Kathleen Coll is a political anthropologist whose research and teaching focuses on immigration politics and policies, cultural citizenship, and grassroots community organizing in the US, and in particular, San Francisco. Her books include Remaking Citizenship: Latina Immigrants and New American Politics (Stanford University Press, 2010), Disputing Citizenship (with Clarke, Dagnino & Neveu, Policy Press, 2014) and Gendered Citizenships (with Caldwell, Fisher, Ramirez & Siu, Palgrave Press, 2009). Prior to joining USF’s Department of Politics in Fall 2014, she lectured at Stanford, Harvard and CCSF, and received fellowships from Radcliffe Institute, Social Science Research Council, and Fondation Maison des Sciences de l’Homme.

Conversations with the Courageous (CwC) was formed in San Francisco in August 2019 to raise awareness of and garner international support for Hong Kong’s pro-democracy movement. CwC’s organizers and volunteers frequent public spaces in San Francisco to start conversations about with locals about Hong Kong. Our hope is to use personal interactions to shed light on the humanity, resilience and courage of freedom fighters in Hong Kong, provide a safe space for international audiences to ask questions and share ideas, as well as provide immediate ways for international audiences to show support for and stand with Hong Kong. Our team has been facilitating conversations in a variety of ways in public spaces, including leafleting, distributing stickers and pins, guerilla projections, information booths and an online game based on true events during the pro-democracy movement.

Joe Eskenazi  was born in San Francisco, raised in the Bay Area, and attended U.C. Berkeley. He never left. He has been the managing editor of Mission Local since summer of 2018. Previously, he was a writer and columnist for SF Weekly from 2007 to 2015, and a senior editor at San Francisco Magazine from 2015 to 2017. You may also have read his work in the Guardian (U.S. and U.K.); San Francisco Public Press; San Francisco Chronicle; San Francisco Examiner; Marin Magazine; and elsewhere. In 2019, the Northern California branch of the Society of Professional Journalists named Eskenazi the Journalist of the Year.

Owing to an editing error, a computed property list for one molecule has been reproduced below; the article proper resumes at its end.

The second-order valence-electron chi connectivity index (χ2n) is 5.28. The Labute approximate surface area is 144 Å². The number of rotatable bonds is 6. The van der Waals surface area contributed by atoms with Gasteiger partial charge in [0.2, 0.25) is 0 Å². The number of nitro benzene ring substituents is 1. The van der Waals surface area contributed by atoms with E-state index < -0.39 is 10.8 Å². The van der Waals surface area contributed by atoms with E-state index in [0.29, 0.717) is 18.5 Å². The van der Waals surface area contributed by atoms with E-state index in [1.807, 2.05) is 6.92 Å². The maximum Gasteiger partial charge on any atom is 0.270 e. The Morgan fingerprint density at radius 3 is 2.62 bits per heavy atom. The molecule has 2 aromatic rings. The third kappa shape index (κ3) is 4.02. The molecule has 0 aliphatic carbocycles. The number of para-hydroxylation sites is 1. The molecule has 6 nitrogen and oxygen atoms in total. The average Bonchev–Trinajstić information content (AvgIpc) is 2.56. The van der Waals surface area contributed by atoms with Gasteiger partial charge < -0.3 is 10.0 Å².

Azalina Eusope a fifth-generation street food vendor, moved to San Francisco a decade ago. The only thing that could comfort her in the early days settling in and learning English was the food she grew up eating, so the pasty-trained chef cooked for herself, family and friends often. Word got out about her home-cooked meals and in 2009 Bon Apetit magazine named Eusope one of “10 Top Upcoming Chefs” for 2010. The next year she turned her hobby into a business. She has also been honored by Women’s Initiative for Self Improvement for being an “Enterprising Woman on the Rise” in 2012. She’s even catered food for President Obama!

Tenoch Flores is a strategic communications consultant with two decades of experience in advocacy and campaign communications. From 2009 to 2015, he led communications strategy for the California Democratic Partyduring three of the most successful election cycles in the Party’s history, helping Democrats sweep all statewide constitutional offices twice(2010 and 2014). Previously, Tenoch was the media relations manager for the <span style=”font-weight: 400″>ACLU of Southern Californiaand was a Press Assistant in Senator Barbara Boxer’s (D-CA) communications office in Washington, D.C.  He also teaches courses in political communications at the University of California, Los Angeles (UCLA) and the University of San Francisco.

Cynthia Gómez is a Senior Research Analyst with Unite Here Local 2, the union of hospitality workers. She taught elementary school for five years before moving to the field of union research. She has lived in the Bay Area for more than 35 years, and currently lives in the East Bay, where she writes scary stories in her spare time.